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This is part four of The Indestructibles. a five-part series profiling climbers who came back from serious illness or climbing accidents to climb harder than ever. New editions will be posted weekly. This story originally ran in the May 2018 issue of our print edition—subscribe here.
The Spot Bouldering Gym in Boulder, Colorado, was near capacity at the 2009 American Bouldering Series Nationals. Ethan Pringle, then 22, stepped up to the final problem. “It was Valentine’s Day, 2009,” says Pringle, now 31 and from Sacramento, California.
He felt fatigued from back-to-back efforts on the last three problems, and tried to regain focus as he assessed the holds on the freestanding Hueco Boulder. Pringle—a prodigy who’d entered the sport at age eight and had four consecutive years of undefeated wins at national and international comps by age 16—had just come off an impressive few years. After sending Realization (5.15a) in 2007, he started working on Jumbo Love, a 250-foot pitch at Clark Mountain, California. The route, speculated to be a 5.15b, was poised to become the hardest single pitch in the world. But after a season battling neck-and-neck with Chris Sharma for the FA, Pringle saw his efforts stymied by 2007/2008’s winter.
Regardless, Pringle was riding high; he’d rebounded from a three-month sideline due to a fractured heel in January 2008. In July 2008, he sent The Path (5.14- R), Sonnie Trotter’s 130-foot quartzite quest in Alberta, Canada, and the Squamish single-pitch 5.14b Cobra Crack. But the fire started waning when Sharma claimed the FA of Jumbo Love in September 2008.
Back at Nationals, Pringle started up the fourth problem. He came to a monkey-bar rose move, where he cut his feet and campused.
“I felt my left shoulder give out and there was all this pain,” recalls Pringle, who dropped to the mats. The next day, Pringle couldn’t lift his arm. An MRI confirmed a labrum tear.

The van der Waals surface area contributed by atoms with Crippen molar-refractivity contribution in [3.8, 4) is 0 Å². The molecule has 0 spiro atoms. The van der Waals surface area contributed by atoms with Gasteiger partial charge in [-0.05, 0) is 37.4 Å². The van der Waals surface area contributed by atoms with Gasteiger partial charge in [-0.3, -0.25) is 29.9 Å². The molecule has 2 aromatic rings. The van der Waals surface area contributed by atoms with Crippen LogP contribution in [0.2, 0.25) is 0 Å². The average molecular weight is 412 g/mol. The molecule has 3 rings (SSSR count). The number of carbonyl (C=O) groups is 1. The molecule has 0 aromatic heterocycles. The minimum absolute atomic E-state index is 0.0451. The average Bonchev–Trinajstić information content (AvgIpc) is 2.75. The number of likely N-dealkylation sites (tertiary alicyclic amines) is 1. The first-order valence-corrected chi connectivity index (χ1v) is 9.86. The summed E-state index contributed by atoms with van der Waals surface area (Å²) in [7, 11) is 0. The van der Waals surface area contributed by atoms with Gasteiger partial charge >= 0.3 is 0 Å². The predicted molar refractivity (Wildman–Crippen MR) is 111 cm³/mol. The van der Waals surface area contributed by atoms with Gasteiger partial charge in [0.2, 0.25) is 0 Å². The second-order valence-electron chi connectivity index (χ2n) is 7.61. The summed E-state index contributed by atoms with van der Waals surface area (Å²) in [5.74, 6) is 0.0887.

“Labrum tears are particularly devastating for climbers,” says Salt Lake City–based physical therapist Esther Smith, “as they come with a time-intensive rehab.” Says Pringle, “I’d never experienced such a devastating injury before—or since. I thought my career was over.”
In June 2009, he went under the knife at Kaiser Permanente of San Francisco, right after his twenty-third birthday. After surgery, Pringle imagined the worst: “I thought there was no way surgery would allow [my shoulder] to be as strong as it was,” he recalls. Shaken, he enrolled at City College of San Francisco (CCSF), taking nursing prerequisites. Says Pringle, “I was basically coming to terms with the fact that I’d never be a top-level climber again.”
Still, he began to recover; he met all the physical-therapy checkpoints, doing stretching and therapy-band exercises. By five months post-op, Pringle was as strong as ever. He finished the classes at CCSF, but didn’t re-enroll. His climbing psyche had been given new life, not to mention he’d changed the very way he moved: “I climb tighter to the wall now, with my shoulders more engaged. I use my whole body and core a lot more.” He contrasts this with his style as a teenager, “climbing more floppy and dynamically with straighter arms and a looser core,” and says there’s no way he could have climbed 5.15 or V15 while being so inefficient. His first big outdoor trip was to Smith Rock, where in spring 2010 he sent Scarface (5.14a). That same year, he sent Wheel of Life, the 65-plus-move V15 in Australia. Pringle also took first at the 2010 Unified Bouldering Championship Pro Tour Finale at The Nor’easter.
“To come back and win a competition, which is the thing that fucked me up, was a big boost in my confidence,” he says. In May 2015, he made the second ascent of Jumbo Love, eight years after he’d first tried it.
“Jumbo Love was a milestone … ,” says Pringle. “[It] represented, more than anything, the knowledge that the serious doubts I had about my ability and the mental barriers I’d erected were just a bullshit story.”
Read more from our The Indestructables series:
Strength Training for Injury Prevention
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